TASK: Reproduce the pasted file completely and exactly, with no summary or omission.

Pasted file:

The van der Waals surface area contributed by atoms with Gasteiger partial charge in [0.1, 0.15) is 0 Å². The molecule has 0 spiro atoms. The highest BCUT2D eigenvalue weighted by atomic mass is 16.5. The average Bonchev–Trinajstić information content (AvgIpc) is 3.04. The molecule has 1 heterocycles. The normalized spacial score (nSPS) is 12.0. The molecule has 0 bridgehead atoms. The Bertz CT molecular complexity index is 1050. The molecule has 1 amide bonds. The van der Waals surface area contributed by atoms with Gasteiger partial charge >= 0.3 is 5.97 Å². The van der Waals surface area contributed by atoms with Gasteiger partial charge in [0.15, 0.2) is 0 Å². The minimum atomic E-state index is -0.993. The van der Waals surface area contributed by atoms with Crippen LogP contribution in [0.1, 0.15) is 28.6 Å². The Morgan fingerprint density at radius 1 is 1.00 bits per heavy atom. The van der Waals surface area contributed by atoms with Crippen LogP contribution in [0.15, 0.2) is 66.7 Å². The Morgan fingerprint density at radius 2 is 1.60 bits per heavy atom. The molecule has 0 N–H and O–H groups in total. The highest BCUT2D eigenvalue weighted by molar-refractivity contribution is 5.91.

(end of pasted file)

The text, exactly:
The van der Waals surface area contributed by atoms with Gasteiger partial charge in [0.1, 0.15) is 0 Å². The molecule has 0 spiro atoms. The highest BCUT2D eigenvalue weighted by atomic mass is 16.5. The average Bonchev–Trinajstić information content (AvgIpc) is 3.04. The molecule has 1 heterocycles. The normalized spacial score (nSPS) is 12.0. The molecule has 0 bridgehead atoms. The Bertz CT molecular complexity index is 1050. The molecule has 1 amide bonds. The van der Waals surface area contributed by atoms with Gasteiger partial charge >= 0.3 is 5.97 Å². The van der Waals surface area contributed by atoms with Gasteiger partial charge in [0.15, 0.2) is 0 Å². The minimum atomic E-state index is -0.993. The van der Waals surface area contributed by atoms with Crippen LogP contribution in [0.1, 0.15) is 28.6 Å². The Morgan fingerprint density at radius 1 is 1.00 bits per heavy atom. The van der Waals surface area contributed by atoms with Crippen LogP contribution in [0.15, 0.2) is 66.7 Å². The Morgan fingerprint density at radius 2 is 1.60 bits per heavy atom. The molecule has 0 N–H and O–H groups in total. The highest BCUT2D eigenvalue weighted by molar-refractivity contribution is 5.91.